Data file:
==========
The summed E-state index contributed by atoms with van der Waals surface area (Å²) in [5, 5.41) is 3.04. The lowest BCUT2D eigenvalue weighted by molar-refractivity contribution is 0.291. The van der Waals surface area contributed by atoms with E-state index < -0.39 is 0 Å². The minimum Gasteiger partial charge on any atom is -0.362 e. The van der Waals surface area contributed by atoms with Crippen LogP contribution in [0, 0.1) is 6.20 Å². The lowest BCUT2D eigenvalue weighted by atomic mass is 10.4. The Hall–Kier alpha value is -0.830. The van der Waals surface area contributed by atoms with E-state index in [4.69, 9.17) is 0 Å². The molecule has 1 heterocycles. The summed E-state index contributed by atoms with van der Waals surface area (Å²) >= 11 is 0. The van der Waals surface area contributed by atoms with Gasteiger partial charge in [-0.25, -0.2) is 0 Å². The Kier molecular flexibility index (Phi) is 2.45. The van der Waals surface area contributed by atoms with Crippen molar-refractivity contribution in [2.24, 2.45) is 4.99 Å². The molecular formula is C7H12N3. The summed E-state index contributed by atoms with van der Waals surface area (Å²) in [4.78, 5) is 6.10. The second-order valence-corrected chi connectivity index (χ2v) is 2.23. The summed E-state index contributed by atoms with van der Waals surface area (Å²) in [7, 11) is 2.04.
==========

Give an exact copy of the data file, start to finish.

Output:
The summed E-state index contributed by atoms with van der Waals surface area (Å²) in [5, 5.41) is 3.04. The lowest BCUT2D eigenvalue weighted by molar-refractivity contribution is 0.291. The van der Waals surface area contributed by atoms with E-state index < -0.39 is 0 Å². The minimum Gasteiger partial charge on any atom is -0.362 e. The van der Waals surface area contributed by atoms with Crippen LogP contribution in [0, 0.1) is 6.20 Å². The lowest BCUT2D eigenvalue weighted by atomic mass is 10.4. The Hall–Kier alpha value is -0.830. The van der Waals surface area contributed by atoms with E-state index in [4.69, 9.17) is 0 Å². The molecule has 1 heterocycles. The summed E-state index contributed by atoms with van der Waals surface area (Å²) >= 11 is 0. The van der Waals surface area contributed by atoms with Gasteiger partial charge in [-0.25, -0.2) is 0 Å². The Kier molecular flexibility index (Phi) is 2.45. The van der Waals surface area contributed by atoms with Crippen molar-refractivity contribution in [2.24, 2.45) is 4.99 Å². The molecular formula is C7H12N3. The summed E-state index contributed by atoms with van der Waals surface area (Å²) in [4.78, 5) is 6.10. The second-order valence-corrected chi connectivity index (χ2v) is 2.23. The summed E-state index contributed by atoms with van der Waals surface area (Å²) in [7, 11) is 2.04.